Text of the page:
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Guidelines for every globetrotter

As part of ‘Travel Talk’, a series of discussions relating to travel hosted by Ramchandra Prabhu Salgaonkar in association with the International Centre Goa, ‘Travel Etiquette and Indians’, a panel discussion featuring Shaun Jeffery, Atool Mulgaonkar and chef Kunal Arolkar will be held today, August 10 at 5 p.m. to 7 p.m. at International Centre Goa, Dona Paula.

The discussion was organised in light of a recent viral video that portrays Indian travellers poorly.

Speaking about the video that depicts an Indian family stealing from a hotel in Bali, Salgaonkar says blaming will not help. “Strong steps have to be taken to educate Indians on travel etiquette and strict punishments have to be imposed. There has to be a change in the way Indians behave and speak in public.” To address this issue, Salgaoncar has also introduced a course titled ‘Travel Appreciation’ at Goa University. “Our curriculum teaches us history, geography and mathematics, etc, but not basic life skills. Incidents like Bali have a detrimental effect not only on the image of Indians outside India but also affect the tourism prospects of our country,” he adds.

The first speaker of the panel discussion is Atool Mulgaonkar. General manager of Radisson Goa, Candolim, Mulgaonkar comes armed with a rich experience of 28 years in the hotel industry. He will be sharing his thoughts on the behaviour of Indians.

Drawing from his own experience, he says that Indians are less sensitive to other guests in hotels and restaurants when it comes to table manners and general etiquette.  “Another very important aspect is the lack of respect towards the hotel staff; they tend to treat them as personal servants,” he adds.

UK-based landscape designer and author, Shaun Jeffery has been splitting his life between the UK and Goa for 14 years. He has travelled extensively around India but considers Panaji to be his second home.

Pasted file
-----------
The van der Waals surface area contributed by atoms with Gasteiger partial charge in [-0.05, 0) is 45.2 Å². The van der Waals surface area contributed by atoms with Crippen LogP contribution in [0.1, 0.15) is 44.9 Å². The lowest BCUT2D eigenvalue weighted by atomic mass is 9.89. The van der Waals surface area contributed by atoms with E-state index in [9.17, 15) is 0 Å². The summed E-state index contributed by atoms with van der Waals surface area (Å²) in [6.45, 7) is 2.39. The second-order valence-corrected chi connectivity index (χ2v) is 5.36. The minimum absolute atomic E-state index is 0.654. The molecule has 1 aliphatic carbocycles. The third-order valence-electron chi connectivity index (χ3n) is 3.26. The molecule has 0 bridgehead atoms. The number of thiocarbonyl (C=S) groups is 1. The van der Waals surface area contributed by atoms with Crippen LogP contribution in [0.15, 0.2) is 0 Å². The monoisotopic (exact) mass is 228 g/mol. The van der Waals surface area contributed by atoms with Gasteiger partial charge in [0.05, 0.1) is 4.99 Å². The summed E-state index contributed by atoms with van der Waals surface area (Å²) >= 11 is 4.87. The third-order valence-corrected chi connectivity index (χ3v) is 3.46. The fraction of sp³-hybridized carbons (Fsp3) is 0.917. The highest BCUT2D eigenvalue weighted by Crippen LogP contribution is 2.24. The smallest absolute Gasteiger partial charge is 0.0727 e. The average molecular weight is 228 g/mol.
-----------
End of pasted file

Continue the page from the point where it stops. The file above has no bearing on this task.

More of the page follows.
According to him, from an objective perspective there is no shortage of poor behaviour and a failure to adjust to local cultural norms in tourists of all backgrounds – it’s not just Indians.

He shares the three Rs that every traveller, irrespective of country, needs to keep in mind: recognition, represent and respect.

“Remember that you are a guest, and just because you are paying a sum of money it doesn’t entitle you to behave as you please. Secondly, when travelling, remember that you are representing your state as well as your country. Finally, the most important quality to define your behaviour when travelling is respect. As a traveller you are always a guest and your domestic norms may not be appreciated elsewhere,” he says.

Armed with 15 plus years of experience, head chef Kunal Arolkar of Foodybreaks Bakery and Academy has travelled and worked across Europe, Asia and Africa which has vastly impacted his perception of food, people, culture and the different ways in which we connect with each other.

During his travels, he noticed that there were largely two sets of Indians, one elite class that was well bred, polished and refined in their tastes and discourse while the other were the nouveau riche, who really wanted to be class but just ended up ruining their chances, with their loud conversations, disrespectful manners and an entitled behaviour. Although this is common to most nationalities, Indians excel at becoming ‘value-for-money extremists’, he says.

“As a hotelier, I have faced many situations where certain guests try to steal hotel merchandise, electricals, fixtures and fittings and even linen, and then there are a few who will actually do up their rooms before leaving. Fortunately, we have both sides of the spectrum in this particular issue, which makes me optimistic that adequate training at an early age will certainly help people realise their wrongs before they commit them,” he adds.

(The panel discussion will be held today at 5 p.m. to 7 p.m. at ICG, Dona Paula. It is free and open to all. Details: 9923388999)

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